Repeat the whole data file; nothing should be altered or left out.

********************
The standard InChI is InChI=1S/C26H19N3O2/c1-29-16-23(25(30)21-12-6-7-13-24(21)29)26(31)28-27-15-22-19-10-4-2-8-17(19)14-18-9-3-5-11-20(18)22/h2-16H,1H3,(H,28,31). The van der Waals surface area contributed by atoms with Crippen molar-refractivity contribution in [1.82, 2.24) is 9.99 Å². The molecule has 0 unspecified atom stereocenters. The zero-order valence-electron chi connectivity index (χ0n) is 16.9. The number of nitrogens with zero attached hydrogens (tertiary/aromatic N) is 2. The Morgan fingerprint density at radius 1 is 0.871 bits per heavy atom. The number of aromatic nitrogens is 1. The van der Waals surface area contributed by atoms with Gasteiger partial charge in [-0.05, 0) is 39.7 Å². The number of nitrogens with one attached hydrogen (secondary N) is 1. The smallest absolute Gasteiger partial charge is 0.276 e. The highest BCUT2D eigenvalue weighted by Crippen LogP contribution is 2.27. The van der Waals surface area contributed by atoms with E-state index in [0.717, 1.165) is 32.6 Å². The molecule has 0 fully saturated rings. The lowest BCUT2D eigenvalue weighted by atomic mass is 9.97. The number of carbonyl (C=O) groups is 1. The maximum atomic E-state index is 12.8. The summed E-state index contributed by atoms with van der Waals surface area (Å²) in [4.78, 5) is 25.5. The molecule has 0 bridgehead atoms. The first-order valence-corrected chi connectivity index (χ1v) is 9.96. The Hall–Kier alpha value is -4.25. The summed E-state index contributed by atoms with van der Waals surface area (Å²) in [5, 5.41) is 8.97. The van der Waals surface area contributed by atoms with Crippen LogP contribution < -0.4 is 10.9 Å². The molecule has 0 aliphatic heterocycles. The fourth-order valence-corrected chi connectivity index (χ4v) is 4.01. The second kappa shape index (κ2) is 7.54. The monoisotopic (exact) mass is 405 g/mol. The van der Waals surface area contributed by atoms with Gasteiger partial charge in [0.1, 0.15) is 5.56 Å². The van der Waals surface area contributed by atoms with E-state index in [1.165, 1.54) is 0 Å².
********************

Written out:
The standard InChI is InChI=1S/C26H19N3O2/c1-29-16-23(25(30)21-12-6-7-13-24(21)29)26(31)28-27-15-22-19-10-4-2-8-17(19)14-18-9-3-5-11-20(18)22/h2-16H,1H3,(H,28,31). The van der Waals surface area contributed by atoms with Crippen molar-refractivity contribution in [1.82, 2.24) is 9.99 Å². The molecule has 0 unspecified atom stereocenters. The zero-order valence-electron chi connectivity index (χ0n) is 16.9. The number of nitrogens with zero attached hydrogens (tertiary/aromatic N) is 2. The Morgan fingerprint density at radius 1 is 0.871 bits per heavy atom. The number of aromatic nitrogens is 1. The van der Waals surface area contributed by atoms with Gasteiger partial charge in [-0.05, 0) is 39.7 Å². The number of nitrogens with one attached hydrogen (secondary N) is 1. The smallest absolute Gasteiger partial charge is 0.276 e. The highest BCUT2D eigenvalue weighted by Crippen LogP contribution is 2.27. The van der Waals surface area contributed by atoms with E-state index in [0.717, 1.165) is 32.6 Å². The molecule has 0 fully saturated rings. The lowest BCUT2D eigenvalue weighted by atomic mass is 9.97. The number of carbonyl (C=O) groups is 1. The maximum atomic E-state index is 12.8. The summed E-state index contributed by atoms with van der Waals surface area (Å²) in [4.78, 5) is 25.5. The molecule has 0 bridgehead atoms. The first-order valence-corrected chi connectivity index (χ1v) is 9.96. The Hall–Kier alpha value is -4.25. The summed E-state index contributed by atoms with van der Waals surface area (Å²) in [5, 5.41) is 8.97. The van der Waals surface area contributed by atoms with Crippen LogP contribution < -0.4 is 10.9 Å². The molecule has 0 aliphatic heterocycles. The fourth-order valence-corrected chi connectivity index (χ4v) is 4.01. The second kappa shape index (κ2) is 7.54. The monoisotopic (exact) mass is 405 g/mol. The van der Waals surface area contributed by atoms with Gasteiger partial charge in [0.1, 0.15) is 5.56 Å². The van der Waals surface area contributed by atoms with E-state index in [1.165, 1.54) is 0 Å².